Miki Takohiki Shirogami 270mm (10.6")
Miki Takohiki Shirogami 270mm (10.6")
Miki Takohiki Shirogami 270mm (10.6")
Miki Takohiki Shirogami 270mm (10.6")

Miki Hamono

Miki Takohiki Shirogami 270mm (10.6")


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not for vegetablesmeatfish

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Miki Takohiki Shirogami in 270mm (10.6") blade length is a traditional Japanese knife originally used for cutting thin slices of raw fish - yes, sushi! 😃 Its fine sharpness ensures very little cellular damage in the cut surface, which is particularly important for dishes where the fish is eaten raw because it helps to preserve the original flavor and texture of the fish. Nowadays it can also be used for cutting large pieces of meat (especially for steaks) due to its long, thin blade. The single bevel blade is suitable 🚨 for right-handed users only!

Takohiki or tako-yanagiba is a narrower and thinner version of the classic yanagiba with a rectangular tip. It also has a flatter profile than the curvier yanagiba. Although tako translates to octopus in Japanese, it is not an octopus knife, but is used to make sushi and sashimi. In the past, the takohiki shape was popular in the Tokyo area because the blade did not have a pointy tip, so it was more difficult to use it as a weapon.

Miki Hamono uses the purest carbon steel available, produced by the Japanese steelmaker Hitachi. Shirogami steel #2 or “white steel 2” with a hardness of around 62-63 HRC, which is then forged welded with a second layer of softer steel. A two-layered blade construction, also known as ni-mai.

White steel can produce the highest level of sharpness and cutting ability from all Japanese steels, but it comes at a price. Very high maintenance is needed, rust resistance is very low so it will develop patina very fast, the blade has to be wiped dry after every use and oiled regularly to prevent rusting. Edge retention is a bit shorter than with some modern steels, especially compared to powder steels.

When you ask Japanese blacksmiths or sushi chefs why they all like white steel so much, you always get the identical answer: “Because it has a GREAT EDGE!”

»Great edge« in Japanese terminology translates as:

  • very high hardness and toughness (not being overly brittle)
  • very fine and homogeneous martensite steel structure (steel structure after heat treatment) which will after polishing produce a very fine/smooth edge
  • very easy to resharpen.

    🚩 Because Shirogami steel does not contain chromium, such a blade will develop some patina during use. The advantage of this steel, however, is that it has a very fine, gentle sharpness, is easy to sharpen and stays sharp for a very long time. Knife maintenance oil is recommended for the care of such blades.

    The blade is polished and hand engraved with the blacksmith’s signature. The transfer between jigane and hagane has a nice kasumi finish created by whetstones. The out-of-the-box sharpness is 7/10 because Japanese chefs like to put the final edge by themselves. If you prefer, we can sharpen it for you free of charge, just let us know when placing the order (leave a note in the cart).

    Handle is a simple traditional round Wa handle, made from magnolia wood. Magnolia wood is a soft, light-colored wood that needs some extra maintenance as it can stain easily, so we recommend having clean hands before using the knife. It is the preferred wood of Japanese sushi chefs due to its antiseptic properties and it is easy and cheap to rehandle as there is an abundance of magnolia handles on the market. The ferrule is made from water buffalo horn.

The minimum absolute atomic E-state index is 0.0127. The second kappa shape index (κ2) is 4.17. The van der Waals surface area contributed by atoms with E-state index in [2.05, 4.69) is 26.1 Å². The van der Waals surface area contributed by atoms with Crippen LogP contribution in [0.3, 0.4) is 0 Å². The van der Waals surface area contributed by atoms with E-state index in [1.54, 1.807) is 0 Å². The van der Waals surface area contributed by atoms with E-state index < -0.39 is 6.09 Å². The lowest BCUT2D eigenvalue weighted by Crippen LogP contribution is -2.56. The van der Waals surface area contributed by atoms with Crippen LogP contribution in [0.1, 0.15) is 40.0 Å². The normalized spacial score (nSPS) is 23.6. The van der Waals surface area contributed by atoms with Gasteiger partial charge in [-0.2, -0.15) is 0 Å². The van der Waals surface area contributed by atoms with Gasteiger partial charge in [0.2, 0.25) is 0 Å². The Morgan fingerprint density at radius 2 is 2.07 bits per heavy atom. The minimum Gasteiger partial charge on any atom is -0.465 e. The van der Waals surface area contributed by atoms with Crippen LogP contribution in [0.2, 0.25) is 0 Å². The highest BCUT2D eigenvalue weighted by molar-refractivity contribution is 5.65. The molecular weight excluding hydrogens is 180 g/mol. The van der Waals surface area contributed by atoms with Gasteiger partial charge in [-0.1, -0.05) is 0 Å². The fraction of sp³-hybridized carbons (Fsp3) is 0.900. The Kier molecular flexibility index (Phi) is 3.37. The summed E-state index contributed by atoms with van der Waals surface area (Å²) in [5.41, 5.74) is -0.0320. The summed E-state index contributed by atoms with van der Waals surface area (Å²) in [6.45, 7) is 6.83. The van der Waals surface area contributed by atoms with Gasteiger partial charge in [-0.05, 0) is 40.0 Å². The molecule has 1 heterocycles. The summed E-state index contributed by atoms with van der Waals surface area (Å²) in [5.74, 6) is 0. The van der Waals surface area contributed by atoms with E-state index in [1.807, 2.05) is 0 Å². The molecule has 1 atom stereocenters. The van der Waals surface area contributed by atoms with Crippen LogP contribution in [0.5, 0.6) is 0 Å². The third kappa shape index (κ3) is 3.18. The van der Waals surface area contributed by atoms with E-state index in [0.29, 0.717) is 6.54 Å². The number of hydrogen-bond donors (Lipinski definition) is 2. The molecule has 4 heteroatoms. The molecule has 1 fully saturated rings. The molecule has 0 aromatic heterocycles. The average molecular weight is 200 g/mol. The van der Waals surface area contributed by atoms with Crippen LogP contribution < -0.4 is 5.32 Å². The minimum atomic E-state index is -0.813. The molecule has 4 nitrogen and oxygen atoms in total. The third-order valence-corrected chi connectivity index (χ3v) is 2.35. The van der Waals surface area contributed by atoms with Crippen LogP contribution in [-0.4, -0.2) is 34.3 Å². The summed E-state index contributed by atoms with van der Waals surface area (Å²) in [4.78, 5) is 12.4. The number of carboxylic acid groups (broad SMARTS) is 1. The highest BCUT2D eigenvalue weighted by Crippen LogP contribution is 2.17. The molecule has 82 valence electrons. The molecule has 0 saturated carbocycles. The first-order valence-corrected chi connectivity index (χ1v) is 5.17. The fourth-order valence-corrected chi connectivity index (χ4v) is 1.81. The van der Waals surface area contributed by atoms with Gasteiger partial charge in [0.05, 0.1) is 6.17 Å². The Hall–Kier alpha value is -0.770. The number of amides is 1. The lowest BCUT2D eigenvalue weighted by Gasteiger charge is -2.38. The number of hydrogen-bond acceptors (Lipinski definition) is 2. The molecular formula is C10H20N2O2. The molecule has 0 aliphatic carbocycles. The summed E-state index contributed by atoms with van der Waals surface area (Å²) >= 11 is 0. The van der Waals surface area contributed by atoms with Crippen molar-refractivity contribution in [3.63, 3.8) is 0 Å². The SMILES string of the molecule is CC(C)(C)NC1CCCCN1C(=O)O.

Due to the choice of materials and precise final treatment of the blade by hand, the blade is simple to maintain, retains its edge for a very long time and is perfect for sharpening on water stones. These are essential characteristics of a traditional Japanese single bevel knife, such as Takohiki. 

    It can also serve as a wonderful gift!

    About Miki Hamono:

    Miki Hamono is a small-scale blacksmith from the Miki area in Japan. Miki is a very famous blacksmithing area located in Hyogo prefecture in the center of Japan. They use an old Japanese forging technique that originated from making samurai swords (katanas). Miki Hamono is mostly known among Japanese sushi chefs for forging traditional single bevel shirogami (white) steel knives. Their knives are the perfect example of the Japanese traditional knives where every part of the knife is made the »right way«, like in the old days, but separates them from other similar blacksmiths by a very good price performance.


    Blade shape: Takohiki
    Steel type: Shirogami #2
    Hardness (HRC scale): 62-63
    Overall length: 415mm (16.3")
    Blade length:
    270mm (10.6")
    Blade height:
    25mm (1.0")
    Spine thickness: 3.0mm (0.12")
    Weight: 155g (5.5 oz)
    Handle length: 140mm (5.5")
    Handle type / wood:
    Japanese / Magnolia, Water Buffalo Horn
    Blacksmith: Miki Hamono


    Use & Care:

    • Handwash in warm water and towel dry
    • Use a sharpening stone (not a honing steel!) to sharpen your knife
    • Do not cut frozen foods and meat bones
    • Do not put the knife in a dishwasher
    • Read our comprehensive guide on proper Maintenance of Kitchen Knives.

    Still doubting which type of Japanese knife should best fit your needs? We created a quick, 5-steps quiz to help you find the perfect knife based on your cooking skills and the type of food you prepare.

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